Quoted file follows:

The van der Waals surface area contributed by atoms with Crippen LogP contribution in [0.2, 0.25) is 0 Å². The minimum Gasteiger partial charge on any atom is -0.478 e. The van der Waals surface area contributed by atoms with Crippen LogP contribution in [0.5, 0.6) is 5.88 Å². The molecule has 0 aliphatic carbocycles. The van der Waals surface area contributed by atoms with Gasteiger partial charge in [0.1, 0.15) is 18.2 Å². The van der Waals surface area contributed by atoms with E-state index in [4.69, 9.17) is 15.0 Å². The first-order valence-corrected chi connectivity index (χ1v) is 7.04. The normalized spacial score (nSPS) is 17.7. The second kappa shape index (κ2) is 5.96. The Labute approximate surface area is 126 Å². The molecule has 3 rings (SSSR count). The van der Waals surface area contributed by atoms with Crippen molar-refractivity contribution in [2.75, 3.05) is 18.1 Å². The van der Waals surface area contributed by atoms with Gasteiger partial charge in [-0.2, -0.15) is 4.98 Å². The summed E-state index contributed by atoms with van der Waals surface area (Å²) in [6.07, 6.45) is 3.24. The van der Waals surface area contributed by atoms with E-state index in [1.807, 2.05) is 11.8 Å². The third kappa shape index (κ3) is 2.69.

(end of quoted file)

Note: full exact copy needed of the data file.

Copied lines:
The van der Waals surface area contributed by atoms with Crippen LogP contribution in [0.2, 0.25) is 0 Å². The minimum Gasteiger partial charge on any atom is -0.478 e. The van der Waals surface area contributed by atoms with Crippen LogP contribution in [0.5, 0.6) is 5.88 Å². The molecule has 0 aliphatic carbocycles. The van der Waals surface area contributed by atoms with Gasteiger partial charge in [0.1, 0.15) is 18.2 Å². The van der Waals surface area contributed by atoms with E-state index in [4.69, 9.17) is 15.0 Å². The first-order valence-corrected chi connectivity index (χ1v) is 7.04. The normalized spacial score (nSPS) is 17.7. The second kappa shape index (κ2) is 5.96. The Labute approximate surface area is 126 Å². The molecule has 3 rings (SSSR count). The van der Waals surface area contributed by atoms with Crippen molar-refractivity contribution in [2.75, 3.05) is 18.1 Å². The van der Waals surface area contributed by atoms with Gasteiger partial charge in [-0.2, -0.15) is 4.98 Å². The summed E-state index contributed by atoms with van der Waals surface area (Å²) in [6.07, 6.45) is 3.24. The van der Waals surface area contributed by atoms with E-state index in [1.807, 2.05) is 11.8 Å². The third kappa shape index (κ3) is 2.69.